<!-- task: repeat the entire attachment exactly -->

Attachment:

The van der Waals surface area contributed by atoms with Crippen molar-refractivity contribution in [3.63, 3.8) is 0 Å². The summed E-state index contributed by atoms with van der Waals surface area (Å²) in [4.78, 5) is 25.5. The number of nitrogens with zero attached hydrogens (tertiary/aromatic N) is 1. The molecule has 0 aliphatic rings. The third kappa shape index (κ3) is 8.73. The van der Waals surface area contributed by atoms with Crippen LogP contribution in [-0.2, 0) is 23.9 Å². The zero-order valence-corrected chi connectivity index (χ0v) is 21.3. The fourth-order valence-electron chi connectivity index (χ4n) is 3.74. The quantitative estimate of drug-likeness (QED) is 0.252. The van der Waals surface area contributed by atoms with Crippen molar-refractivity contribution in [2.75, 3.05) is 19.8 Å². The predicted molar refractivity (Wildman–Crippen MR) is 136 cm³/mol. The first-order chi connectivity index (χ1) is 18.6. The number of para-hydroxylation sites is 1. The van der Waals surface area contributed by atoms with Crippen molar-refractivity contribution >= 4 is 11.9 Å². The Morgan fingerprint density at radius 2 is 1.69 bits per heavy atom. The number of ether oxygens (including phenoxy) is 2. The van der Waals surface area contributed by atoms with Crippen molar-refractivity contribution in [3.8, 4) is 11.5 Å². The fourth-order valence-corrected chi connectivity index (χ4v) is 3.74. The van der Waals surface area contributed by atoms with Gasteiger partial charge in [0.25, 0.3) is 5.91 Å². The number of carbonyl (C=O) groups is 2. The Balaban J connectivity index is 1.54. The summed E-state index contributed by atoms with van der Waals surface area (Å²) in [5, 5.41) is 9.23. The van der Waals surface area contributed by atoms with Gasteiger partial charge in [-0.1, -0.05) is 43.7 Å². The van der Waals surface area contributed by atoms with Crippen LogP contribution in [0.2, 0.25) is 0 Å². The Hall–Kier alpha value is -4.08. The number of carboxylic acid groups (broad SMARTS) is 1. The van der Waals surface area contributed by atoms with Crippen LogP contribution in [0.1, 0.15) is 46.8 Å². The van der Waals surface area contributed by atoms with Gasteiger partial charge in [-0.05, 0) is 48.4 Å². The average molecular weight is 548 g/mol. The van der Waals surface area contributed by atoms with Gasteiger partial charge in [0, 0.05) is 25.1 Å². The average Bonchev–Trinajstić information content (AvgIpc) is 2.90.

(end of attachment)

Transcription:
The van der Waals surface area contributed by atoms with Crippen molar-refractivity contribution in [3.63, 3.8) is 0 Å². The summed E-state index contributed by atoms with van der Waals surface area (Å²) in [4.78, 5) is 25.5. The number of nitrogens with zero attached hydrogens (tertiary/aromatic N) is 1. The molecule has 0 aliphatic rings. The third kappa shape index (κ3) is 8.73. The van der Waals surface area contributed by atoms with Crippen LogP contribution in [-0.2, 0) is 23.9 Å². The zero-order valence-corrected chi connectivity index (χ0v) is 21.3. The fourth-order valence-electron chi connectivity index (χ4n) is 3.74. The quantitative estimate of drug-likeness (QED) is 0.252. The van der Waals surface area contributed by atoms with Crippen molar-refractivity contribution in [2.75, 3.05) is 19.8 Å². The predicted molar refractivity (Wildman–Crippen MR) is 136 cm³/mol. The first-order chi connectivity index (χ1) is 18.6. The number of para-hydroxylation sites is 1. The van der Waals surface area contributed by atoms with Crippen molar-refractivity contribution >= 4 is 11.9 Å². The Morgan fingerprint density at radius 2 is 1.69 bits per heavy atom. The number of ether oxygens (including phenoxy) is 2. The van der Waals surface area contributed by atoms with Crippen molar-refractivity contribution in [3.8, 4) is 11.5 Å². The fourth-order valence-corrected chi connectivity index (χ4v) is 3.74. The van der Waals surface area contributed by atoms with Gasteiger partial charge in [0.25, 0.3) is 5.91 Å². The number of carbonyl (C=O) groups is 2. The Balaban J connectivity index is 1.54. The summed E-state index contributed by atoms with van der Waals surface area (Å²) in [5, 5.41) is 9.23. The van der Waals surface area contributed by atoms with Gasteiger partial charge in [-0.1, -0.05) is 43.7 Å². The van der Waals surface area contributed by atoms with Crippen LogP contribution in [0.2, 0.25) is 0 Å². The Hall–Kier alpha value is -4.08. The number of carboxylic acid groups (broad SMARTS) is 1. The van der Waals surface area contributed by atoms with Crippen LogP contribution in [0.1, 0.15) is 46.8 Å². The van der Waals surface area contributed by atoms with Gasteiger partial charge in [-0.05, 0) is 48.4 Å². The average molecular weight is 548 g/mol. The van der Waals surface area contributed by atoms with Gasteiger partial charge in [0, 0.05) is 25.1 Å². The average Bonchev–Trinajstić information content (AvgIpc) is 2.90.